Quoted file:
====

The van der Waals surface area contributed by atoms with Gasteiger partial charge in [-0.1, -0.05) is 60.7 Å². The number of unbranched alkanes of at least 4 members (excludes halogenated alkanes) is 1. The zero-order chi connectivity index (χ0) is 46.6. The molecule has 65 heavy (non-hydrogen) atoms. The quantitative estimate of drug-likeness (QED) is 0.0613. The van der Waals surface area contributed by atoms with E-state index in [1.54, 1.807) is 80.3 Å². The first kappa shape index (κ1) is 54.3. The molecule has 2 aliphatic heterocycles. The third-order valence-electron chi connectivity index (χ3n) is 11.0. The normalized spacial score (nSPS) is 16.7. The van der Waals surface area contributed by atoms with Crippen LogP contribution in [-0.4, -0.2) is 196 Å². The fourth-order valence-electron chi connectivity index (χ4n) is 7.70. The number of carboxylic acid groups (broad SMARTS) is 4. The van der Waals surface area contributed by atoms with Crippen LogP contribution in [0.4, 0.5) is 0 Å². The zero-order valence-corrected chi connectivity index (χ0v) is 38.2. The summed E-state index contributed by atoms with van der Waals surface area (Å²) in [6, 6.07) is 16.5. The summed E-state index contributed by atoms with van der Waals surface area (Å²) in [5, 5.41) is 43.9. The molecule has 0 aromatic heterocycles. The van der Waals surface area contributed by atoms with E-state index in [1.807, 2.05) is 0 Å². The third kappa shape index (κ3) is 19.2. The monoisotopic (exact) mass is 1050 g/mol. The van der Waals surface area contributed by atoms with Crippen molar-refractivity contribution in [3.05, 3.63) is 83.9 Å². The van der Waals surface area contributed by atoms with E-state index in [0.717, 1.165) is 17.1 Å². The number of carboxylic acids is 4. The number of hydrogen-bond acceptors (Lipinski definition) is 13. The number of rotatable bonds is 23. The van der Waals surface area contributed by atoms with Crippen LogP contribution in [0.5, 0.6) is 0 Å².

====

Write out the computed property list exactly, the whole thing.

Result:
The van der Waals surface area contributed by atoms with Gasteiger partial charge in [-0.1, -0.05) is 60.7 Å². The number of unbranched alkanes of at least 4 members (excludes halogenated alkanes) is 1. The zero-order chi connectivity index (χ0) is 46.6. The molecule has 65 heavy (non-hydrogen) atoms. The quantitative estimate of drug-likeness (QED) is 0.0613. The van der Waals surface area contributed by atoms with E-state index in [1.54, 1.807) is 80.3 Å². The first kappa shape index (κ1) is 54.3. The molecule has 2 aliphatic heterocycles. The third-order valence-electron chi connectivity index (χ3n) is 11.0. The normalized spacial score (nSPS) is 16.7. The van der Waals surface area contributed by atoms with Crippen LogP contribution in [-0.4, -0.2) is 196 Å². The fourth-order valence-electron chi connectivity index (χ4n) is 7.70. The number of carboxylic acid groups (broad SMARTS) is 4. The van der Waals surface area contributed by atoms with Crippen LogP contribution in [0.4, 0.5) is 0 Å². The zero-order valence-corrected chi connectivity index (χ0v) is 38.2. The summed E-state index contributed by atoms with van der Waals surface area (Å²) in [6, 6.07) is 16.5. The summed E-state index contributed by atoms with van der Waals surface area (Å²) in [5, 5.41) is 43.9. The molecule has 0 aromatic heterocycles. The van der Waals surface area contributed by atoms with E-state index in [1.807, 2.05) is 0 Å². The third kappa shape index (κ3) is 19.2. The monoisotopic (exact) mass is 1050 g/mol. The van der Waals surface area contributed by atoms with Crippen molar-refractivity contribution in [3.05, 3.63) is 83.9 Å². The van der Waals surface area contributed by atoms with E-state index in [0.717, 1.165) is 17.1 Å². The number of carboxylic acids is 4. The number of hydrogen-bond acceptors (Lipinski definition) is 13. The number of rotatable bonds is 23. The van der Waals surface area contributed by atoms with Crippen LogP contribution in [0.5, 0.6) is 0 Å².